A Guide to the Alternative Minimum Tax Amt

If you go back as far as this writer, you may recall the famous line by Steve Martin on a late 1970’s vintage episode of Saturday Night Live, “You too can be a millionaire and pay no taxes.” It was true then and it’s probably still true today, with the caveat that all those millionaires having paid no taxes are now billionaires. Because some of  America’s richest people were indeed paying zero taxes, in 1969 congress implemented an add on tax amounting to 10% of tax preferences in excess of $30,000. This was the first version of what is today referred to as Alternative Minimum Tax(AMT).    

In 1982, the Regan administration gave people making over $200,000 a 43% reduction in their tax rate, from 70% down to 50%, while the lower income taxpayers received a 14% role back in their tax rate, from 14% to 12%. To get the democratic congress to go along with the cuts, Reagan significantly increased the ATM tax rate and other provisions associated with AMT.

The way million and billionaires pay no taxes is by taking advantage of what the IRS calls tax preference treatment, in simple terms tax write offs, tax shelters, accelerated depreciation and tax credits; as most people refer to them, tax loopholes written into the tax code for people who can afford to pay an accountant to find them. But, if a taxpayer can and does take advantage of such loopholes the ATM tax kicks in to prevent them from having a zero tax liability.

A certain portion of taxable income is exempt from AMT. In 2010, tax payers filing jointly and qualifying widowers are allowed $72,450 of taxable income before AMT kicks in. Keep in mind this is “taxable income and not gross or adjusted Gross income (AGI). For married couples filing separate returns the exemption is $36,225 and for single individuals $40,450. The base AMT tax rate is 26%, but there is a higher 28% rate that kicks in for taxable incomes above $175,000 for single and married filing joint return filers and $87,500 for married individuals who file separate returns. In addition, there is a special AMT capital gains rate of 25%.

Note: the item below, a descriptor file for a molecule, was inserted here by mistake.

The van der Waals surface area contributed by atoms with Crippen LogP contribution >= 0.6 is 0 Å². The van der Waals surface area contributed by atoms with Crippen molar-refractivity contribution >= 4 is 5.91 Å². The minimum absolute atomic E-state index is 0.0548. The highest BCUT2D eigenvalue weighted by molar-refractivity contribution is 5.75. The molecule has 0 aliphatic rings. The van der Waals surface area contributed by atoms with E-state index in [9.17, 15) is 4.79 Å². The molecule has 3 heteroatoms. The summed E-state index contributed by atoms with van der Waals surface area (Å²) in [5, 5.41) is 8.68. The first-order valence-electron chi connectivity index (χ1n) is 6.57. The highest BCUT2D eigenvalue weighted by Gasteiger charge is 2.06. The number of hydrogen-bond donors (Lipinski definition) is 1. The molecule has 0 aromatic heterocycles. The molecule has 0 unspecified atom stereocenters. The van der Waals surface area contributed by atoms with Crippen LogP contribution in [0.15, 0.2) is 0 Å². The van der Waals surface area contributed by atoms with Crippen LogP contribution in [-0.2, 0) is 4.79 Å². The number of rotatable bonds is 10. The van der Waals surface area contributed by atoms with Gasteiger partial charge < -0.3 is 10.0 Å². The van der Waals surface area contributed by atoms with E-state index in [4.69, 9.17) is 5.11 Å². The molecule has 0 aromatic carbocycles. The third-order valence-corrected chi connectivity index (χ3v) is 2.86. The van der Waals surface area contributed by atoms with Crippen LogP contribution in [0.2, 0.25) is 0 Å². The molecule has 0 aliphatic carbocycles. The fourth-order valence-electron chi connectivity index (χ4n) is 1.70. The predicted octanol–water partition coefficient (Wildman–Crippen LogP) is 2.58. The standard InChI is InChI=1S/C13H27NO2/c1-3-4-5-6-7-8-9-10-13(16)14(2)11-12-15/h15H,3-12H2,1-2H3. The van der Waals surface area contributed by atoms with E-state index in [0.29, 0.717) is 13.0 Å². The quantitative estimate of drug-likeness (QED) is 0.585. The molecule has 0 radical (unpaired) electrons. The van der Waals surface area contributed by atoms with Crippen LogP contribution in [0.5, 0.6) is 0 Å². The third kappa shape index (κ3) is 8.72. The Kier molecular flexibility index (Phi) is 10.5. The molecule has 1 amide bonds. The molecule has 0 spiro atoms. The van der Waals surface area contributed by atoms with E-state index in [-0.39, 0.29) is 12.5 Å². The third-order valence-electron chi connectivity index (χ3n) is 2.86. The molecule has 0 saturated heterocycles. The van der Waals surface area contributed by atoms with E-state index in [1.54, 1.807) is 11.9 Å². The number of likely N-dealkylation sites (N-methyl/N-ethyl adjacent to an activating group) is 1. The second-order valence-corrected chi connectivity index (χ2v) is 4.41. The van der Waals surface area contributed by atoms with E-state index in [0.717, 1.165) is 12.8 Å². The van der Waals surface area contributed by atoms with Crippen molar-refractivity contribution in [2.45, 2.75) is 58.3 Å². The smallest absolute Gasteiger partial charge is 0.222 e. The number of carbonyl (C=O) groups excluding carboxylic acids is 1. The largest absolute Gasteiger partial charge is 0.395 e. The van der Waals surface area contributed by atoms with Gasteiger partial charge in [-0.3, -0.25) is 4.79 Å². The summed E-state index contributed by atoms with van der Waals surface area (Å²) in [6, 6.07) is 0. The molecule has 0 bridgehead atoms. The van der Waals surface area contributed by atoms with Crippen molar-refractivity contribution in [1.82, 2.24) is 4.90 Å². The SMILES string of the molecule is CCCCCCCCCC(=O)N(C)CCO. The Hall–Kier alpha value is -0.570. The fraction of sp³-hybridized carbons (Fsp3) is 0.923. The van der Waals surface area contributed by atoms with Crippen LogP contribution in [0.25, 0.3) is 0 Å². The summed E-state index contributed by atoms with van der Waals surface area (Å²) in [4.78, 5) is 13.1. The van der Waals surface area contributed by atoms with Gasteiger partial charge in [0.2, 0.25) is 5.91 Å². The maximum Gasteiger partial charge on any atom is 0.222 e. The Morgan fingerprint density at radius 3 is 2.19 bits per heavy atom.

AMT is calculated on as special IRS schedule, form 6251, but calculating AMT also takes into account some other forms. For instance, when depreciable assets are involved, the Depreciation & Amortization Schedule form 4562 must be recalculated using AMT depreciation rates. For less sophisticated returns, Schedule D, Capital Gains must be recomputed using the 25% AMT capital gains rate.

If, in terms of tax return preparation, there is an area of taxation representing the greatest challenge to tax prepares, AMT would be a prime candidate for the honor. Many tax prepares rely on tax software to handle it for them and this can end up costing tax payers big money or even a trip to the IRS office to have their tax return examined (audited) in detail. The prudent tax payer will have their professional preparer give them a line by line explanation of form 6251 entries and calculations. Even if the taxpayer doesn’t understand it, it forces the preparer to understand what their computer and software has elected on behalf of their client.

Finally, if a tax payer is nailed for AMT tax one year, they may be able to get a credit towards their tax liability the following year. The taxpayer should make note of this and ask their preparer the following year about it. This is particularly important when a change in tax preparers takes place from one year to the next.

Well, AMT is probably a tax the vast majority of Americans wish they made enough money to have to pay. But for those who do have to pay it, it may seem like a case of adding insult to injury, but they can afford it.